Using Social Media Conversations to Determine Your Customers’ Problems

By Mario Medina


Identifying pain points is the jumping off point for conversation. When you pay attention to what customers are saying, you’re able to better understand how your products and services help — and by extenstion, you’re able to provide engaging content that informs readers and solves their problems.

As venture capitalist Mark Suster wrote in an article for, “unless your prospect has a need to solve a problem, they are not going to buy a product.”

1. Just ask

Social media is, of course, one way to understand your prospects’ problems: Linda Formichelli, a writing mentor and veteran journalist who’s penned stories for national publications including Health, WebMD and Redbook, encourages writers to post to Facebook or Twitter asking friends what issues they’re facing. The replies are later mined for inspiration for article ideas.

This tactic works for blog posts and other content as well. Customers are highly motivated to read content that directly addresses their needs and/or concerns. It’s part of why consumer magazines are so popular — they’re filled with “service” articles that offer actionable advice, a veritable promise to fix the reader’s problems.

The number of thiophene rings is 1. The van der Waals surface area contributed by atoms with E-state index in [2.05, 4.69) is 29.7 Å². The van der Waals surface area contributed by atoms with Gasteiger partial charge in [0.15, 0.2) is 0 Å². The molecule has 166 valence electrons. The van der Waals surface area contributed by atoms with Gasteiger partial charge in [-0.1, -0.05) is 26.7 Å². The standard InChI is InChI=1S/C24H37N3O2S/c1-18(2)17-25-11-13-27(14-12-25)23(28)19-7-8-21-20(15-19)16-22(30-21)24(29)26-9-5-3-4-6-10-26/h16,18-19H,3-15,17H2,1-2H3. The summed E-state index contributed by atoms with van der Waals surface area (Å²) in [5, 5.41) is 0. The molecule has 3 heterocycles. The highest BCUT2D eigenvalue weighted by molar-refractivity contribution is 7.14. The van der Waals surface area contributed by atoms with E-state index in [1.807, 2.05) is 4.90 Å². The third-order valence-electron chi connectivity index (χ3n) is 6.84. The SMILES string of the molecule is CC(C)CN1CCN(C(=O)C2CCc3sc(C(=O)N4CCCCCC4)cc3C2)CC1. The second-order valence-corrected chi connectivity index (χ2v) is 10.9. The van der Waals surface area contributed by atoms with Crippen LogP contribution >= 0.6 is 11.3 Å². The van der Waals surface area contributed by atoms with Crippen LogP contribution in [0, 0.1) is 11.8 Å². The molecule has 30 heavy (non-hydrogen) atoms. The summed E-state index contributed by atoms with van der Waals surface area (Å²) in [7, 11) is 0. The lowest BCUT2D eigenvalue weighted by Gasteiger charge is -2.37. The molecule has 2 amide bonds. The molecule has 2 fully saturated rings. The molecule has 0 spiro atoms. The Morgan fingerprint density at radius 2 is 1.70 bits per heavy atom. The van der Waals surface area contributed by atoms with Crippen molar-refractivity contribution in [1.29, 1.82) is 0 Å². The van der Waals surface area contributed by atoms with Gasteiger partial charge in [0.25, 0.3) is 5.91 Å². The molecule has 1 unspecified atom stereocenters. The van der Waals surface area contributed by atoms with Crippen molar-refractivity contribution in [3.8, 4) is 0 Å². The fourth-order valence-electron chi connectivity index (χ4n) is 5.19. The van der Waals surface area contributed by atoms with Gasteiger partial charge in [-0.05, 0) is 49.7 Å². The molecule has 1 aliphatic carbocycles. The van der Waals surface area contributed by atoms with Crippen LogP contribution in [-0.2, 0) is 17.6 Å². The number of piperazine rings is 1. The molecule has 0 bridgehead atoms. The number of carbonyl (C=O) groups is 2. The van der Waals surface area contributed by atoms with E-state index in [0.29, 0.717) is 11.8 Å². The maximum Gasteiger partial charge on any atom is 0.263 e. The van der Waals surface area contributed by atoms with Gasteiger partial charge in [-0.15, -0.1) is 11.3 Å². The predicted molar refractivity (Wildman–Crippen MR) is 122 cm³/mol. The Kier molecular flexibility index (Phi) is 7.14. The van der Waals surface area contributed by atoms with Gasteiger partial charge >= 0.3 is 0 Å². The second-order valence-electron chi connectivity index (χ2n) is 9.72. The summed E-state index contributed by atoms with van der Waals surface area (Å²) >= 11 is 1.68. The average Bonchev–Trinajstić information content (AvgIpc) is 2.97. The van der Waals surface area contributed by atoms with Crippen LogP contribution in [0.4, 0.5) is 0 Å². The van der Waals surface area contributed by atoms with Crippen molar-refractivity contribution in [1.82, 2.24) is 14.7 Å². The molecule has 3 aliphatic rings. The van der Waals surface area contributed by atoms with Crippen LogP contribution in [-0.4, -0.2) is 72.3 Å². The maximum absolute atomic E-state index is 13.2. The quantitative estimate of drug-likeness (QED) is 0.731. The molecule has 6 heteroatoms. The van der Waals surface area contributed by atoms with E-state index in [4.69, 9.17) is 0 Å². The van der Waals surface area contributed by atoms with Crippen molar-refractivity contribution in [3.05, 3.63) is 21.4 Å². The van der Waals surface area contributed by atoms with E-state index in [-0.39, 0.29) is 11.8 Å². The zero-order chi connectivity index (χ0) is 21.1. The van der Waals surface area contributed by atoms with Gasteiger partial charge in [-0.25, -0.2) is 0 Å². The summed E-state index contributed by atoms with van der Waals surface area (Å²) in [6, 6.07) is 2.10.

2. Listen closely

Pay attention to what customers are discussing on social media. Twitter is one big water cooler, full of commentary on current events. According to the most recent Gallup poll on Americans’ social media use, the overwhelming majority (94 percent) use social media to connect with family and friends, but a good number (53 percent) also use it to share what they know, and 40 percent say they’re searching for information about companies and organizations. More than half of all Twitter users follow six or more brands.

3. Have a conversation

Aside from observing, you can also host a live tweet chat around a topic your audience is interested in. Start your own conversation by asking open-ended questions or offering Q&A-style advice. Create a hashtag for the conversation and capture screen shots of the conversation as it’s happening so you can revisit it later.

Your customers’ social media conversations reveal volumes about their goals and values, their lifestyle, and how they perceive themselves and the world around them. Be sure that your content better speaks to those issues.


Want to learn more about how companies are using content marketing to help their customers — and their bottom line? Check out this free data showing how thousands of organizations are providing content to generate business.

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Mario Medina

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